Now on order, TEMERITY RACING crew shirts, long sleeve, high-tech, and super cool.
Want one? Do two races with us and its yours.
"And we sail and we sail and we never see land, just the rum in the bottle and a pipe in my hand…"
Gentlemen, after all, do not pit their mistresses like Mexican flyweights in Madison Square Garden or deal off the TV rights to the contest.
Except now they do, of course. Or maybe ‘gentlemen’ describes an extinct breed, like ‘BN’.
This amusing piece appeared in the September edition of the National Lampoon. After around 1980 or thereabouts NL lost many of its best writers to Hollywood and went downhill. But this piece is from the end of the Golden Age of both the NL and the AC. Funny reference to the IBNA (now the IBJA) near the end. Thanks to Latitude for the heads-up.
Chris Partridge of the Rowing for Pleasure blog writes
Hi – this mermaid is carved on the bow of Charles II’s Royal Barge, built in about 1670 and now preserved at the Royal Navy Museum in Portsmouth. The boat was also used to take Nelson’s body from Greenwich to London for his state funeral in St Paul’s Cathedral in 1806.
Nautical literature fans will immediately make the connection that the mission to deliver Nelson’s body to the funeral employing this very barge was commanded by none other than the young Lt. H. Hornblower, RN, as described in the opening chapters of Hornblower and the Atropos [the paperback cover art and the plot synopsis on Amazon are both in error, though.]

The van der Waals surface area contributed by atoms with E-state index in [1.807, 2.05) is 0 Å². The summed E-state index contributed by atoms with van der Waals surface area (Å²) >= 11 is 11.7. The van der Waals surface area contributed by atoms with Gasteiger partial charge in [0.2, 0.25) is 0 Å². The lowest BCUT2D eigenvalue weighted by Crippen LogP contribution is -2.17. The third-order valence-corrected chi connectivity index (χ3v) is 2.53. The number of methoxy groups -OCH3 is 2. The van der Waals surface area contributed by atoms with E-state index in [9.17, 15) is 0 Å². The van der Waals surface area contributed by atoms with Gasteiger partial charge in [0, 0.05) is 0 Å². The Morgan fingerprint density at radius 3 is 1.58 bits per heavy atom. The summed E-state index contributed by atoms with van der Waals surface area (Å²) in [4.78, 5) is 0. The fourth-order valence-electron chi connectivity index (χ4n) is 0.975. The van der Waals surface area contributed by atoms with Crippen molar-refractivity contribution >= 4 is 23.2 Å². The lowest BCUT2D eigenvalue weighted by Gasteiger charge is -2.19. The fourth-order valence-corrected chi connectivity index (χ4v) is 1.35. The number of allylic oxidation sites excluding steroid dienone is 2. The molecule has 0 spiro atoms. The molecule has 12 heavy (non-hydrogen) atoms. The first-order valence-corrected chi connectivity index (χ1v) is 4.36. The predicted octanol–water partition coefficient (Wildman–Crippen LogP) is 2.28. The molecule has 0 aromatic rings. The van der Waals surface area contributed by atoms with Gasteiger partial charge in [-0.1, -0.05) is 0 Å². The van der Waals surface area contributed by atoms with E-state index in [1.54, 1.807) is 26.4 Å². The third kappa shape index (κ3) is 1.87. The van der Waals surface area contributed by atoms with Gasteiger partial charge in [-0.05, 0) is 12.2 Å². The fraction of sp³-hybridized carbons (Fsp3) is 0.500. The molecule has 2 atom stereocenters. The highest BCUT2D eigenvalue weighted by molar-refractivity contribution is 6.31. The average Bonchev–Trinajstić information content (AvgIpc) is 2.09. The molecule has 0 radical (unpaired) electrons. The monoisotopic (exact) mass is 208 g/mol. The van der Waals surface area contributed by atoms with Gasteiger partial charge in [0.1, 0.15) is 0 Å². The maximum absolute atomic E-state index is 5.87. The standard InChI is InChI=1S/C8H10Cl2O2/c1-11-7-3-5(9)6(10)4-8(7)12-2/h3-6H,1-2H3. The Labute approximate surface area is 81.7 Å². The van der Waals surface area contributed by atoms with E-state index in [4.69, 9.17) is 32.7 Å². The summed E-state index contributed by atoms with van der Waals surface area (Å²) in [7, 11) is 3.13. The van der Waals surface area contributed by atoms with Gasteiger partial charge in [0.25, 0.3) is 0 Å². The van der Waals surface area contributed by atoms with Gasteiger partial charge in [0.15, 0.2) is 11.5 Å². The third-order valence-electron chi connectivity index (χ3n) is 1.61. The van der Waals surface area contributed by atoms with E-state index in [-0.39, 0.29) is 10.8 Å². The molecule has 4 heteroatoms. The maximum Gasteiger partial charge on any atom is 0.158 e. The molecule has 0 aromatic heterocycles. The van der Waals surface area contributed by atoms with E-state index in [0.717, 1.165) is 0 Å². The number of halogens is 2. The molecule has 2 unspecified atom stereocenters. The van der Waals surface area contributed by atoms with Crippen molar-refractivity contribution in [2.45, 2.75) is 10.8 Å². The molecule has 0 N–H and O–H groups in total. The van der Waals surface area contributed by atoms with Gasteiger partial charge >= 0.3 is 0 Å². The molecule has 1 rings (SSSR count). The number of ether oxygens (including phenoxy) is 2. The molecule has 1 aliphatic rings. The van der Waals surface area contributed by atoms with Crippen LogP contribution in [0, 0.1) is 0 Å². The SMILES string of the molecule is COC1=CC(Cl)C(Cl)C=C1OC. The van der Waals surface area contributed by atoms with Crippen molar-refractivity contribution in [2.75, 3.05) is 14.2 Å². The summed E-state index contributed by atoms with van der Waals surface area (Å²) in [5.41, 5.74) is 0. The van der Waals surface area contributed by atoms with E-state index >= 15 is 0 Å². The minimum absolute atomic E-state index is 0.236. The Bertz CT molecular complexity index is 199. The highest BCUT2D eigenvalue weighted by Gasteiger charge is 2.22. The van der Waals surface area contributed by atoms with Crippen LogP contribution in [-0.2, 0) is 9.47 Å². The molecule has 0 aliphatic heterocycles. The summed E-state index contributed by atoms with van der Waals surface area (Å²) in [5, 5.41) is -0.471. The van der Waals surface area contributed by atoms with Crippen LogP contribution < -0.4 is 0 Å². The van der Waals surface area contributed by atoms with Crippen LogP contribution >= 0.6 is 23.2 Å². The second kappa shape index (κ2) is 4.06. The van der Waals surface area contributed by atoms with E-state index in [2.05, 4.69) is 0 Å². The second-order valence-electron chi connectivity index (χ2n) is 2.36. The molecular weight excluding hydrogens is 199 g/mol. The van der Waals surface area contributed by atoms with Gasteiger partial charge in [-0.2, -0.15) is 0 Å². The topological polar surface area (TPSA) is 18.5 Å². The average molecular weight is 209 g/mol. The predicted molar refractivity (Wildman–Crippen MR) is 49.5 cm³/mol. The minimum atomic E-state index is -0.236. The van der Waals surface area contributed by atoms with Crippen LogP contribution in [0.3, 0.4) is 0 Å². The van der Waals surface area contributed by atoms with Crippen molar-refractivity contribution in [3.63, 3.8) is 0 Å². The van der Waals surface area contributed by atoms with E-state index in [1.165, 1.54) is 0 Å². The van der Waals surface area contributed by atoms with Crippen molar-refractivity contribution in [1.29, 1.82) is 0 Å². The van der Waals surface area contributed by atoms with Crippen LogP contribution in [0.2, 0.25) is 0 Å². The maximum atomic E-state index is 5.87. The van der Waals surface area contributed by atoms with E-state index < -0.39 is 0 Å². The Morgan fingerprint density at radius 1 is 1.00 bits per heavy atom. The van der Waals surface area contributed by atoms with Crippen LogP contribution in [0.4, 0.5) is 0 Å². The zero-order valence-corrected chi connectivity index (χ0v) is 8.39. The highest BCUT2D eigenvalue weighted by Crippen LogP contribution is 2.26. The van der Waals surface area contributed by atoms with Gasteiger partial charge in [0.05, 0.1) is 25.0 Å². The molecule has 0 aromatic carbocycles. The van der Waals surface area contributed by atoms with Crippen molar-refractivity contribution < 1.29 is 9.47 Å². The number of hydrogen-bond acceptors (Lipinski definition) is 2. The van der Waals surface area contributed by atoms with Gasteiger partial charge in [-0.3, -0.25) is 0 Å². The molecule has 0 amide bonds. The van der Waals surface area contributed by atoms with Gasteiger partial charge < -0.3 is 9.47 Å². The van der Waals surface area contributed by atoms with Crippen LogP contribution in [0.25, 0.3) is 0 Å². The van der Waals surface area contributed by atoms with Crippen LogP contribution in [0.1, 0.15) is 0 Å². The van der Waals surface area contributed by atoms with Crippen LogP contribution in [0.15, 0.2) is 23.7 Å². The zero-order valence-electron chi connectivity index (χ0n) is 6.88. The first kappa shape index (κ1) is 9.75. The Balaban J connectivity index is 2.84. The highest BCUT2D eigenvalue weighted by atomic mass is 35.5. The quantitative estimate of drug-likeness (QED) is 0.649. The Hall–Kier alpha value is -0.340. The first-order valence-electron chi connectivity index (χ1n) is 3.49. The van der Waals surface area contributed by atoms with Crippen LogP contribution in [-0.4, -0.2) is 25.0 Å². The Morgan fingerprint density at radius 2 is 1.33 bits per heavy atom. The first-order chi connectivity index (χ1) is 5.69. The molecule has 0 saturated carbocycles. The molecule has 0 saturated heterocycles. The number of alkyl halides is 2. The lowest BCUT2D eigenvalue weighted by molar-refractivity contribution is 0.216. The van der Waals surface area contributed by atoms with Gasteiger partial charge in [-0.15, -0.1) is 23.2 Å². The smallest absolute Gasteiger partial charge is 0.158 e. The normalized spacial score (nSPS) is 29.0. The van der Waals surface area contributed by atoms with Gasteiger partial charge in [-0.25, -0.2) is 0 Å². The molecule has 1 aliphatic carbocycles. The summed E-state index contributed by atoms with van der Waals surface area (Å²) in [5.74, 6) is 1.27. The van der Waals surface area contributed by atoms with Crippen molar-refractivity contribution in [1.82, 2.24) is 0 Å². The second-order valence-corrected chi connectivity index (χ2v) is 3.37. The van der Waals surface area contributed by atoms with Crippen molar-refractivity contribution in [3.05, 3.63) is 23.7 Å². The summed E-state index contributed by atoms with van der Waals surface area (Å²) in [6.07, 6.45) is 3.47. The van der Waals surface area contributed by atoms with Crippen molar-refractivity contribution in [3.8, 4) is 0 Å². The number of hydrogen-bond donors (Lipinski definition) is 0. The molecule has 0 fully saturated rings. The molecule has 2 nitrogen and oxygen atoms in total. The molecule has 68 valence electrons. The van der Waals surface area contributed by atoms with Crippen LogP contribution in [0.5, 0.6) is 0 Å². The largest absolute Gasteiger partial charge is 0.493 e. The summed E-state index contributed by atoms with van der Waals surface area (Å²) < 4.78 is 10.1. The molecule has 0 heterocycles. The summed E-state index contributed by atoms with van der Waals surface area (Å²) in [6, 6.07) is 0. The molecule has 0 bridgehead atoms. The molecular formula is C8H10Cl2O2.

For more, see http://rowingforpleasure.blogspot.com/2010/07/royal-barge.html. Thanks, Chris!
NSL reader and photographer Caroline Blackburn has alerted us to this artful pic… thanks!
Another ubiquitous figure, the mermaid is part of the folklore of any country with a shoreline. There are different types of sea-dwelling shape-shifters around the country, including the Kelpie, who turned into tame horses, but if they enticed someone to ride on their backs would dash of into the water and drown the rider, and the Selkie who wore the skins of seals in the water. They can either be good or bad, and this picture again has an ecological bias, since she had been trapped in a fisherman’s net, and is dying on the beach. She has the traditional paraphernalia of the Mermaid in the shape of her mirror, but it is turned face down, as her own face is turned away – in capture her identity is lost.
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